The number showed up on the phone as "General Hospital." Hmmm. That's weird. Who would be calling us from the hospital? Turned out to be my OB.
"Indy, I got your test results back. The results indicate that you have a one in five chance of your baby having Down's Syndrome. I need you to schedule an amnio immediately."
Gulp. Breathe. Try to talk. "One in five?" "Yes. One in five."
Time stopped. I could barely breathe. I couldn't get off of the phone fast enough.
I had the standard old lady tests for my pregnancy, the quad screen. Being an optimist, I didn't think again about them. But today, I was stopped in my tracks.
At first, I cried and tried to not pass out. I just kept repeating "One in five" over and over again. Tears fell as I walked around looking for my husband's phone number. Too in shock to remember it. Husband was in a meeting. Tears continued to fall. I tried to remember to breathe and called my sister. Luckily she calmed me down and I could talk without crying.
My husband finally called me back and he could tell right away that something wasn't right. He agreed that we were going to have an amnio to know for sure. I need to know what I am dealing with and I need support. We have to know. I cannot wait another 21 weeks to find out the answer.
Last week I had a little discussion with my favorite aunt. She is very conservative and pro-life. I am very liberal and support abortion rights. We even talked about what I would do if my doctor ever said there was a problem with my blood test. I told her last week that while I support a woman's right to choose, I could never choose that for myself. Today, I know that it is true in my heart. I know it like I never thought I would know it. Abortion will never be an option for me.
So all day, I wasn't sure whether to share or not. When I write about the Snuggie or sex-ed books, I am showered with advice and suggestions. I am not in the mood for either this time. As my title states, I am just saying. I am not up for one on one discussions about it. I don't want to hear about your experience with these tests and false positives. We all have friends that have gone through this. None of the stories will change the feelings I am going through. So please, try to keep them to yourself or call a friend. But, please do not call or leave me suggestions about it. I hope you understand. I do. My hope is that someone will read this some day when they are going through this and it will help them through the process.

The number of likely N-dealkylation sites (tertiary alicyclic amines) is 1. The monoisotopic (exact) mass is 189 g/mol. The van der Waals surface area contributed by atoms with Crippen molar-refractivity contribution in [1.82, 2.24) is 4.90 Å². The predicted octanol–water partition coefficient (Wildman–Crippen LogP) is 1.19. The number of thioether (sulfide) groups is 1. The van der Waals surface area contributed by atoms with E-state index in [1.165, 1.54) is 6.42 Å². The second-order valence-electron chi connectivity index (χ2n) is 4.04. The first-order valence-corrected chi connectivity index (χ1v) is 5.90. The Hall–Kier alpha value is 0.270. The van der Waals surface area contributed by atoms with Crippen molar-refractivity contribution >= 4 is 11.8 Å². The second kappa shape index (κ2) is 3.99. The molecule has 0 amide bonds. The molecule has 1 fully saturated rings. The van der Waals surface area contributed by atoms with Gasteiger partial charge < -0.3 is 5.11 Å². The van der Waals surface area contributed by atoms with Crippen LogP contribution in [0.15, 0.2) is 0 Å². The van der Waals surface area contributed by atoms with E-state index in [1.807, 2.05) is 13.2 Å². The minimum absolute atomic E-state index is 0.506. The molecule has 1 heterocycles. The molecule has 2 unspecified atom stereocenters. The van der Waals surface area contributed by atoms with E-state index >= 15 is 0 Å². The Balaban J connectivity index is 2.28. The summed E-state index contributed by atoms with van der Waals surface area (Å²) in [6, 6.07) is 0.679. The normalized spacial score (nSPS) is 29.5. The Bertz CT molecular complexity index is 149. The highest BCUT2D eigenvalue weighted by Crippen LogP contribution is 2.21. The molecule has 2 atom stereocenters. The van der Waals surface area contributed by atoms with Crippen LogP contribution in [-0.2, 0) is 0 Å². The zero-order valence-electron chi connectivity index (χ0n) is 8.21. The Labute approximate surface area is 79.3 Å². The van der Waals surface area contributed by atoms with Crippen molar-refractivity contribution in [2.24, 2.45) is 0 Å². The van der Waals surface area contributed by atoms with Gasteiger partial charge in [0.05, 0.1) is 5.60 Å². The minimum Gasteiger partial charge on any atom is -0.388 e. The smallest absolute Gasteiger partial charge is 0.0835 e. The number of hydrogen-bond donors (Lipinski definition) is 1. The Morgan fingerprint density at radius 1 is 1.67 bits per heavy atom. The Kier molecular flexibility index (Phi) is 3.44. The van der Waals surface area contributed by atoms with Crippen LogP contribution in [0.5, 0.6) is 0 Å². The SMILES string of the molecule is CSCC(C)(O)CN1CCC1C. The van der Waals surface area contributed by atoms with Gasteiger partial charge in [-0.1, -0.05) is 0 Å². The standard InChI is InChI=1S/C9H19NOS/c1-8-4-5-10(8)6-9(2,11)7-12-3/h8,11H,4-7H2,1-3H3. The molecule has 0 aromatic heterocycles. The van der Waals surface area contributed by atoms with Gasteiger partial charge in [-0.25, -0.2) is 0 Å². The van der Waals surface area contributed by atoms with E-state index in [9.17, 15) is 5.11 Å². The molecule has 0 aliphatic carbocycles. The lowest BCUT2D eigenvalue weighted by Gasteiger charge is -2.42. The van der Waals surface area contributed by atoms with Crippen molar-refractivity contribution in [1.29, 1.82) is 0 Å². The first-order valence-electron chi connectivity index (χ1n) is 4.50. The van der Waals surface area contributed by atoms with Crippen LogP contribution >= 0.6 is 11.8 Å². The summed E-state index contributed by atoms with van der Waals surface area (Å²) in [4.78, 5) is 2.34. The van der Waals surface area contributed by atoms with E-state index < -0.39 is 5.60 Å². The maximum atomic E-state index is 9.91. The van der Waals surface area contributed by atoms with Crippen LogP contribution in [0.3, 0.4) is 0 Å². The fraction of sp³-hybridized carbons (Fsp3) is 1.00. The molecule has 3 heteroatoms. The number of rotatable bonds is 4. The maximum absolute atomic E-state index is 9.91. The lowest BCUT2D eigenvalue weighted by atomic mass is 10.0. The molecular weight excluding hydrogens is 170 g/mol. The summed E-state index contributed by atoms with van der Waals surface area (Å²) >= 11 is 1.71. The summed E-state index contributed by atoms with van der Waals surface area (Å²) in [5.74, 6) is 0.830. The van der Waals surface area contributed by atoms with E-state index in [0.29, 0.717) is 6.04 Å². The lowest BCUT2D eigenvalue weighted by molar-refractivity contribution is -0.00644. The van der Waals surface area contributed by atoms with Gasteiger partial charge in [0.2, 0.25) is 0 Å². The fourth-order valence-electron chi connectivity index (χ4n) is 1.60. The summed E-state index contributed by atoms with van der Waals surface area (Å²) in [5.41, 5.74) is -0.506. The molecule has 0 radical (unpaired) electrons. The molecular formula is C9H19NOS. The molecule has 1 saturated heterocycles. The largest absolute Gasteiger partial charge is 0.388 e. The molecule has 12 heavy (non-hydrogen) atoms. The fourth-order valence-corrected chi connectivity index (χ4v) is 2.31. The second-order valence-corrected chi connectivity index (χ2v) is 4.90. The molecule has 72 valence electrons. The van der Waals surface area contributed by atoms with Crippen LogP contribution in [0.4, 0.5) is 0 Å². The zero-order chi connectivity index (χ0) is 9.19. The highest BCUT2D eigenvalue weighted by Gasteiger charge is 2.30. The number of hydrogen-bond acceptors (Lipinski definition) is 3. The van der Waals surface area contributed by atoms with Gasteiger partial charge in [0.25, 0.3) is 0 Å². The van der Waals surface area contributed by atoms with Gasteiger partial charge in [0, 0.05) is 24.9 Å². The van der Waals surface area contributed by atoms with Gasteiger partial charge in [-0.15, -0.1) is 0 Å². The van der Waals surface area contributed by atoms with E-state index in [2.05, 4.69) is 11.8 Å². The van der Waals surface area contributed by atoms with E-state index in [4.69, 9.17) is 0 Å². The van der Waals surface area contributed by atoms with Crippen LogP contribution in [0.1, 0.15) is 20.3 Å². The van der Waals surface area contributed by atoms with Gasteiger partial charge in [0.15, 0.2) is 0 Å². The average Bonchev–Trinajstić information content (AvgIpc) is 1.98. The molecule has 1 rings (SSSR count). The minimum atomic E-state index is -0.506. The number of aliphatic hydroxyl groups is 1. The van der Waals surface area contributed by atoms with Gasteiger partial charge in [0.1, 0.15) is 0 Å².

Tomorrow at 3:30 is my amnio. The results take about 10 days. I will keep you posted. I have read a lot about Down's. I know that if I have a baby with Down's that I will be blessed with the love of a very special child. I know it will be hard as hell. I know I don't want to do it but I would. I found this little story that I just loved. I read it years ago and it was comforting to read it again today.
WELCOME TO HOLLAND
by Emily Perl Kingsley.
c1987 by Emily Perl Kingsley. All rights reserved
I am often asked to describe the experience of raising a child with a disability - to try to help people who have not shared that unique experience to understand it, to imagine how it would feel. It's like this......
When you're going to have a baby, it's like planning a fabulous vacation trip - to Italy.
You buy a bunch of guide books and make your wonderful plans. The Coliseum. The Michelangelo David. The gondolas in Venice. You may learn some handy phrases in Italian. It's all very exciting.
After months of eager anticipation, the day finally arrives. You pack your bags and off you go. Several hours later, the plane lands. The stewardess comes in and says, "Welcome to Holland."
"Holland?!?" you say. "What do you mean Holland?? I signed up for Italy! I'm supposed to be in Italy. All my life I've dreamed of going to Italy."
But there's been a change in the flight plan. They've landed in Holland and there you must stay.
The important thing is that they haven't taken you to a horrible, disgusting, filthy place, full of pestilence, famine and disease. It's just a different place.
So you must go out and buy new guide books. And you must learn a whole new language. And you will meet a whole new group of people you would never have met.
It's just a different place. It's slower-paced than Italy, less flashy than Italy. But after you've been there for a while and you catch your breath, you look around.... and you begin to notice that Holland has windmills....and Holland has tulips. Holland even has Rembrandts.
But everyone you know is busy coming and going from Italy... and they're all bragging about what a wonderful time they had there. And for the rest of your life, you will say "Yes, that's where I was supposed to go. That's what I had planned."
And the pain of that will never, ever, ever, ever go away... because the loss of that dream is a very very significant loss.
But... if you spend your life mourning the fact that you didn't get to Italy, you may never be free to enjoy the very special, the very lovely things ... about Holland.
The Open Road
4 years ago